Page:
DART’s sales tax revenues were $432.5 million, 2.4 percent better than target, and total revenues reached $720.1 million. The agency’s total subsidy per passenger was 6.7 percent better than target, and sales tax allocated to operating expenses came in 3.5 percent better than target.
Fixed-route ridership is up: The DART Board set a target of 65.9 million passenger trips, and DART exceeded that goal by 2.7 million, or about 4 percent. That’s an 11 percent increase over FY11 reported ridership, and includes a change in light rail counting from manual counts to the use of more accurate, FTA-approved, automated passenger counters. While total system ridership was down by 6.2 percent from FY 2011 – clocking in at 104.9 million passenger trips – that decline is largely attributable to the closing of HOV lanes on LBJ Freeway early in the year.
DART has continued to look for innovative ways to address the demand for public transit beyond our service borders. In March, we began providing express bus service to Mesquite on a contract basis. The program is still under evaluation, but it could offer a template for similar services to other area cities.
To better leverage our resources as a region, DART, the Fort Worth T and the Denton County Transportation Authority have entered into a Tri-Party Passenger Rail Alliance. I believe that this alliance is potentially the next major step in a new era of passenger rail transit for the North Texas region – an area that extends across 16 counties. Our combined leverage could translate to increased purchasing power of vehicles and rights of way, the moxie to develop bigger projects than ever before, and the credibility that comes from presenting a united front in Austin.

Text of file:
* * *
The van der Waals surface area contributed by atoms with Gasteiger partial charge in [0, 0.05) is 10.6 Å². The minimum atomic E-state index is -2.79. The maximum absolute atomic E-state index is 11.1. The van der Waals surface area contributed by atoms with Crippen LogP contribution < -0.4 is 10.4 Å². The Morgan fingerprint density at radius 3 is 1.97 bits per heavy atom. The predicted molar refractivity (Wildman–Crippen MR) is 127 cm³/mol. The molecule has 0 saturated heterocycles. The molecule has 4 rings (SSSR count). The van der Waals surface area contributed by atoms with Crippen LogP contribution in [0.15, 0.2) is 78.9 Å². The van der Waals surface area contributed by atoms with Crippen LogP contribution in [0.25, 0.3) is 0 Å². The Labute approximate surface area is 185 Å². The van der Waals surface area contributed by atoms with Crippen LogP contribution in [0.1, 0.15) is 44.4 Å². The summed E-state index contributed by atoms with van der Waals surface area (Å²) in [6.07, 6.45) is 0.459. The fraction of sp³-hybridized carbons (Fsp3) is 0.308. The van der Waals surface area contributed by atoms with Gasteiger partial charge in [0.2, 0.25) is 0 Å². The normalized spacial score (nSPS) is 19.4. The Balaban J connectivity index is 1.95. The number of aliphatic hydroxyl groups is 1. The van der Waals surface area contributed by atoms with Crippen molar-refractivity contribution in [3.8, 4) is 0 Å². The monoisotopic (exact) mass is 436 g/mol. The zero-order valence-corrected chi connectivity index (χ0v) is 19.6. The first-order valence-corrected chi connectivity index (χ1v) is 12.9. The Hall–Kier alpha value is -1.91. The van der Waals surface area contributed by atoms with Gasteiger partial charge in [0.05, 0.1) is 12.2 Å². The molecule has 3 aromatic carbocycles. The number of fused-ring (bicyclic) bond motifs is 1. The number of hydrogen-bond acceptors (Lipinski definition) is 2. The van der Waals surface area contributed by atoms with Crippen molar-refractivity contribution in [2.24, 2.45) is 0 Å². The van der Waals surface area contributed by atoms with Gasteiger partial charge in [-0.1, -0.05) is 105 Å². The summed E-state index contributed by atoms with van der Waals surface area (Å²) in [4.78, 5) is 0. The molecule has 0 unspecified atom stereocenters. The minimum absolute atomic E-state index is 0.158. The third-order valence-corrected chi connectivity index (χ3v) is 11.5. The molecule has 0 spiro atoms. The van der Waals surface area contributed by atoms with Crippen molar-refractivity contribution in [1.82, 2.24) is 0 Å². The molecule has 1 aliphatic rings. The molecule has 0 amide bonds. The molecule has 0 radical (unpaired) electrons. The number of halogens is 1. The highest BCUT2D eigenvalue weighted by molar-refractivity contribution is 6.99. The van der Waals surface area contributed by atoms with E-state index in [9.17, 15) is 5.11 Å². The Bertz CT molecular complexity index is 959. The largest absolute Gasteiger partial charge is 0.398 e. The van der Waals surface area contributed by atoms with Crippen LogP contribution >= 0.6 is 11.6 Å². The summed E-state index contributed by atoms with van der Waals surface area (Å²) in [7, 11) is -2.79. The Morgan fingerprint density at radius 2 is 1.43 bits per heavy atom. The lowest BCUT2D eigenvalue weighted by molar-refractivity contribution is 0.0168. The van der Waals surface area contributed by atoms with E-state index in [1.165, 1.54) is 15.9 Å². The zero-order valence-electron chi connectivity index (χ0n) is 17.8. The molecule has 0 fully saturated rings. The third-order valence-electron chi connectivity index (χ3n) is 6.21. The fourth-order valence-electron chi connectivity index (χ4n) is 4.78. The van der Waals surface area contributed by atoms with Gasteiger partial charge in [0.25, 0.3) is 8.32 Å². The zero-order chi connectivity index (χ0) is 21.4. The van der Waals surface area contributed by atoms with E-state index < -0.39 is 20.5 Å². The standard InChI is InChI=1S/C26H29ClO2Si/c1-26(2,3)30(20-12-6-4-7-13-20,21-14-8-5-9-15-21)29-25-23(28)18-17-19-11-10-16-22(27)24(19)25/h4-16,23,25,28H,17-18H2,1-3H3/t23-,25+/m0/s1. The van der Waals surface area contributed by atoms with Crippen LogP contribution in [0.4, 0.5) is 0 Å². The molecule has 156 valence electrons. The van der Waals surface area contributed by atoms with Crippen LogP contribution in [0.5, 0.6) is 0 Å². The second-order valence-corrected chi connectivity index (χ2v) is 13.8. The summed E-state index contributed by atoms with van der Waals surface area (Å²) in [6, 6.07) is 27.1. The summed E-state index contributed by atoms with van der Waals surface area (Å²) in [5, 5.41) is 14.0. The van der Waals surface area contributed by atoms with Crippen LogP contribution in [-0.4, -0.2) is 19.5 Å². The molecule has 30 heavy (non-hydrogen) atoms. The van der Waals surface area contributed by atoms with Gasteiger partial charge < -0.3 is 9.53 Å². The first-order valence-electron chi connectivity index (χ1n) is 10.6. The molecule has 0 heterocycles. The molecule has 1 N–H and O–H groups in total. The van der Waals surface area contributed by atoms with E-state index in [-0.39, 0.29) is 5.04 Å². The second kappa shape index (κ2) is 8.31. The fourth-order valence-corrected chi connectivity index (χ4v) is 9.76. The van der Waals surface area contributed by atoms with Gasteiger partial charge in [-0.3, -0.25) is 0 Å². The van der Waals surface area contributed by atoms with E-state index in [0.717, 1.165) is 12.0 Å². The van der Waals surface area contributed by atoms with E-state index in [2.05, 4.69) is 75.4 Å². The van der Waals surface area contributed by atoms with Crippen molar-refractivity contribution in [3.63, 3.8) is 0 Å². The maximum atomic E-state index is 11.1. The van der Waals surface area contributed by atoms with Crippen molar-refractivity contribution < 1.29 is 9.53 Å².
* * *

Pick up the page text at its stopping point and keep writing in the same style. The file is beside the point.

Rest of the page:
With the three agencies joining forces, we can ensure that the process of getting passenger rail projects up and running is streamlined and backed by a strong advocacy coalition. Chief among these potential projects is the Cotton Belt corridor, which extends from DART’s Red Line in the Plano-Richardson area through North Dallas, Addison and downtown Carrollton, on to DFW Airport – and beyond to Fort Worth.
The Cotton Belt is not funded in DART’s 20-Year Financial Plan. But the Regional Transportation Council (RTC) of the North Central Texas Council of Governments is exploring innovative financing options – most likely a public-private partnership that would be the first of its kind in Texas. What role DART, The T and DCTA will play remains to be seen, but the Tri-Party Passenger Rail Alliance gives our agencies a strong, collective voice. The RTC’s findings and recommendations are expected in the coming months.
How we approach the Cotton Belt could set the stage for other similar initiatives in the future. I envision the Burlington Northern Santa Fe Line eventually being developed for passenger rail. It would extend from Irving’s Heritage Crossing to Downtown Carrollton – and ultimately, it could reach the bustling city of Frisco and even the Red River.
I believe that Irving is on the path to a new way of life. The DART System is rapidly maturing; in 2012, we celebrated our 250 millionth light rail passenger. The agency now turns its attention to operating one of the most robust multimodal transit systems in North America. Irving is deeply invested in the DART project, and we are poised to reap abundant dividends.
If you have questions or suggestions at any time, please feel free to contact me at 972.554.0500.
Yours Very Truly,
John C. Danish
Chairman, DART Board of Directors (Irving)